Dual Trace Oscilloscope

Definition: In dual trace oscilloscope, a single electron beam generates 2 traces, that undergoes deflection by two independent sources. In order to produce two separate traces, basically, 2 methods are used, known as alternate and chopped mode.

These are also known as the two operating modes of the switch.

Now the question arises what is the need for such an oscilloscope?

So, we know to analyse or study multiple electronic circuits, the comparison between their voltages is really important. Hence to compare the different circuits, one can use multiple oscilloscopes.

But simultaneously triggering the sweep of each oscilloscope is a quite difficult task.

Thus we have used dual trace oscilloscope provides two traces by making use of a single electron beam.

Block diagram and Working of Dual Trace Oscilloscope

The figure below shows the block diagram of a dual trace oscilloscope:

block diagram of dual trace oscilloscope

As we can see in the above figure that it has two individual vertical input channels namely A and B.

Both the inputs are separately fed to the preamplifier and attenuator stage. The outputs of the two separate preamplifiers and attenuator stage are then provided to the electronic switch. This switch only passes a single channel input particularly at a time to the vertical amplifier.

The circuit also has a trigger selector switch that permits the circuit triggering with either A or B channel input or with the externally applied signal.

The signal from the horizontal amplifier is fed to the electronic switch by either sweep generator or channel B by switch S0 and S2.

In this way, the vertical signal from channel A and horizontal signal from channel B is provided to the CRT for the operation of the oscilloscope.

This is the X-Y mode of the oscilloscope and permits accurate X-Y measurements.

Basically, the modes of operation of the oscilloscope rely on the choice of front panel controls. Like either the trace of channel A is needed, channel B is needed or separately trace of channel A or B is required.

As we have already discussed that there exist two modes of operation of dual trace oscilloscope.

Let us have a look at both the methods separately.

Alternate mode of Dual Trace Oscilloscope

Whenever we activate the alternate mode, then it permits the connection between both the channels alternately. This alternation or switching between the channels A and B takes place at the beginning of each upcoming sweep.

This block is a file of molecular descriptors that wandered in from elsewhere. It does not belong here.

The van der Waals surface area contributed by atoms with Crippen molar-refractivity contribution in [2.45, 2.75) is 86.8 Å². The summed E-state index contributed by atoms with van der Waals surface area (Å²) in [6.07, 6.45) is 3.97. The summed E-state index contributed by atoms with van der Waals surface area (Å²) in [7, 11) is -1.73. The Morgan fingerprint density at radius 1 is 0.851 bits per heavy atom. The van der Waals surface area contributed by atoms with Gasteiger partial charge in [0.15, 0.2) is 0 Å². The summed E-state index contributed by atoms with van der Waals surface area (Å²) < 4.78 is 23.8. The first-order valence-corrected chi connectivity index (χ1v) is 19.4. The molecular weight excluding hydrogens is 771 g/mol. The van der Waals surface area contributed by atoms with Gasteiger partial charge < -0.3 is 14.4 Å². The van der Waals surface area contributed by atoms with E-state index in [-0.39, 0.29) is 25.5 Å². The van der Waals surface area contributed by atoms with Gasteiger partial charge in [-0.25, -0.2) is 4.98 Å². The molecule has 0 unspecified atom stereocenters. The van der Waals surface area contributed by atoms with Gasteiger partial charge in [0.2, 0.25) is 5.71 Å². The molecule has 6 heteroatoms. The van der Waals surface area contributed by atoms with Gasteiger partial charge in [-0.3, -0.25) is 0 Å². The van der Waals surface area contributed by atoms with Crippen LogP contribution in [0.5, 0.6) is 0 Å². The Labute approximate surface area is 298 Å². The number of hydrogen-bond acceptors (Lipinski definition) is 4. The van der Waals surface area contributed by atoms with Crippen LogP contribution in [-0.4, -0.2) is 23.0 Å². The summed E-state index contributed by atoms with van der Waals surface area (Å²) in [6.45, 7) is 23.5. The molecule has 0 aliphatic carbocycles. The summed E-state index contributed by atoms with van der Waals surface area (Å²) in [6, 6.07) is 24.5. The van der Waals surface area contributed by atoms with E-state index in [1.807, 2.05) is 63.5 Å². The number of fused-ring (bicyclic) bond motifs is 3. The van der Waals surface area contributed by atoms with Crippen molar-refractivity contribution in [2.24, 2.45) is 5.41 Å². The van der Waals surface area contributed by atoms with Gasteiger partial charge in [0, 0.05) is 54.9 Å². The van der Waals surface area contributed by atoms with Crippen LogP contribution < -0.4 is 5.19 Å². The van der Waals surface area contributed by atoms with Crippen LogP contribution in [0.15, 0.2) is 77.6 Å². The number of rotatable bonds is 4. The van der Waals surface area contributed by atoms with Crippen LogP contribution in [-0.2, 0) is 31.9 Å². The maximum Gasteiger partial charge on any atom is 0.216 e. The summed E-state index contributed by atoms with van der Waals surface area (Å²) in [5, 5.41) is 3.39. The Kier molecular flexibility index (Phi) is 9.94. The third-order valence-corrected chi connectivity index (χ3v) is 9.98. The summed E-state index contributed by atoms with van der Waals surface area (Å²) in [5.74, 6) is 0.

Also, there exists synchronization between the switching rate and the sweep rate. This leads to the spotting of traces of each channel on one sweep. Like in first sweep traces of channel A will be spotted, then in the next sweep traces of channel B will be considered by the CRT.

In this way, the alternate connection of the two-channel input with the vertical amplifier is performed.

The change in the electronic switch from one channel to the other occurs at fly back sweep duration. At the flyback period, the electron beam will be invisible and so the changeover from one channel to other.

Hence a complete sweep signal from one vertical channel will be displayed at the screen. While for the next sweep, the signal from another vertical channel will be displayed.

The figure below represents the waveform the oscilloscope output operating in alternate mode:

waveform for alternate mode

This method allows us to maintain the proper phase relationship between signals of channel A and B. However, along with advantage, a disadvantageous factor is also associated with this mode.

Alternate mode leads to a display that will show the occurrence of both the signals at different time. But in actual practice, the two events occur simultaneously. Also, the method cannot be used for the representation of the low-frequency signal.

Chopped mode of Dual Trace Oscilloscope

In this mode of operation during a single sweep, several times switching between the two channels occurs. And this switching is so quick that even for the very small segment the display is available at the screen.

The figure below shows the waveform representation in case of chopped mode:

waveform for chopped mode

Here, the electronic switch undergoes free running at a very high frequency of about 100 KHz to 500 KHz. And the frequency of electronic switch does not rely on the frequency of the sweep generator.

Hence in this way, the small segments of the two channels get connected to the amplifier in a continuous manner.

When the chopping rate is faster than the rate of horizontal sweep, then the separately chopped segments will be merged and recombine to form originally applied channel A and B waveform at the screen of CRT.

However, if the chopping rate is lesser than the sweep rate then it will definitely lead to discontinuity in the display. Therefore, in such case alternate mode is more suitable.

The dual trace oscillator permits the choice of respective mode of operation through the front panel of the instrument.

1 Comment

  1. Gene Edward NcKenzie Reply

    How can I set up to check my three phase power system for a balanced mode of operation?

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